Ioannis Rousochatzakis (IFW)  Détails Fermer 
Frustrated magnetism and resonating valence bond physics in 2D kagomelike magnets with inequivalent loops le vendredi 14 juin 2013 à 11:00 

Résumé : Using a combination of exact diagonalization, analytical strongcoupling theories and resonating valence bond approaches we determine the phase diagram and the lowenergy physics of three kagomelike Heisenberg antiferromagnets with inequivalent resonance loops. At weak coupling the lattices become effectively bipartite, while at strong coupling heavily frustrated nets emerge. Competing tunneling amplitudes result in the intermediate coupling regime in shortranged spin correlations, the presence of a manyfold of lowlying singlets and the stabilization of valence bond crystal and spinnematic phases. Liens :IFW 
Allan MacDonald (University of Texas)  Détails Fermer 
Exciton Condensates are Super! le lundi 10 juin 2013 à 11:00 

Résumé : Electronic systems can have a type of order in which coherence is spontaneously established between two distinct groups of electrons. So far this (particlehole or exciton condensate) type of order has been found only in doublelayer twodimensional electron gas systems, and only in certain strong magnetic field limits. I will review some of the surprising superfluid transport effects that have already been observed in doublelayer exciton condensates, and speculate on others that may be observable in the future. 
Lorenzo Stella (EHU)  Détails Fermer 
Correlated ElectronIon Dynamics (CEID): An efficient method to model electronic (de)coherence from an atomistic point of view le vendredi 7 juin 2013 à 11:00 

Résumé : Quantum coherence between electronic and nuclear dynamics, as observed
experimentally in organic semiconductors, is the object of an intense
theoretical and computational effort. To simulate this kind of quantum coherent
dynamics, an efficient numerical scheme based on Correlated ElectronIon
Dynamics (CEID) has been recently devised [1]. In this talk, I describe a
further generalization of CEID [2] and its practical numerical implementation
[3]. To illustrate the capability of this extended CEID scheme, an atomistic
model of the electronic decoherence of a short conjugated oligomer is presented.
Finally, I discuss convergence and scaling properties of the extended CEID
scheme along with its applicability to larger systems, e.g., to investigate the
nonradiative relaxation of photoexcited conjugated polymers [4].
Liens :Lorenzo StellaEHU 
Saverio Moroni (SISSA)  Détails Fermer 
Normal fluid phases of He 3 in two dimensions le vendredi 31 mai 2013 à 11:00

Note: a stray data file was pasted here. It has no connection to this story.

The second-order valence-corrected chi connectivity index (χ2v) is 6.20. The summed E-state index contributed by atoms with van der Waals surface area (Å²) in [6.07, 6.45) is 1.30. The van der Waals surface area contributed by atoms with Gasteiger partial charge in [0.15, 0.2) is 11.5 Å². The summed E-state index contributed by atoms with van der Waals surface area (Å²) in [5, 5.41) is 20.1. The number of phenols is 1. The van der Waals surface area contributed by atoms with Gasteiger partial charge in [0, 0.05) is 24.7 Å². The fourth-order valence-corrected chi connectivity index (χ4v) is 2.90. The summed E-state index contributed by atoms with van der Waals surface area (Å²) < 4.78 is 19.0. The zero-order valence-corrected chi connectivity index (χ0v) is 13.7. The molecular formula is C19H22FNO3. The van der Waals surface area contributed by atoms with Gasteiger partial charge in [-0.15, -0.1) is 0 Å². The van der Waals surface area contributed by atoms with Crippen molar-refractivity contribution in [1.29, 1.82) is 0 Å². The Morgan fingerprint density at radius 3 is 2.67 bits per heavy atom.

Résumé : I will present ongoing work, based on quantum Monte Carlo simulations, on the normal fluid phase of ³He in two dimensions, both for the strictly 2D case and for more realistic models of monolayers adsorbed on different substrates. We find close agreement with the experiment for both the static spin susceptibility and the dynamic structure factor. For weak enough alkali metal substrates, we predict a gasliquid phase transition not found for strictly 2D ³He. Liens :SISSA 
Sandro Sorella (SISSA)  Détails Fermer 
The new resonating valence bond method for abinitio electronic simulations le vendredi 24 mai 2013 à 11:00 

Résumé : The Resonating Valence Bond theory of the chemical bond was introduced soon after the discovery of quantum mechanics and has contributed to explain the role of electron correlation within a particularly simple and intuitive approach, where the chemical bond between two nearby atoms is described by one or more singlet electron pairs. We revisit the Pauling's resonating valence bond theory of the chemical bond within a new formulation, introduced by P.W. Anderson soon after the discovery of High Tc superconductivity. It is shown that this intuitive picture of electron correlation becomes now practical and efficient, and allows us to perform realistic simulations with correlated wavefunctions corresponding to several hundred atoms. Few examples will be given: i) in the Beryllium dimer we show the accuracy of the method for a particularly difficult case where single determinant approaches (DFT or HartreeFock) miserably fail, ii) recent finite temperature realistic simulations of liquid hydrogen and liquid water. Liens :Sandro SorellaSISSA 
Steve Simon (Oxford)  Détails Fermer 
Topological Matter and Why You Should Be Interested le vendredi 3 mai 2013 à 11:00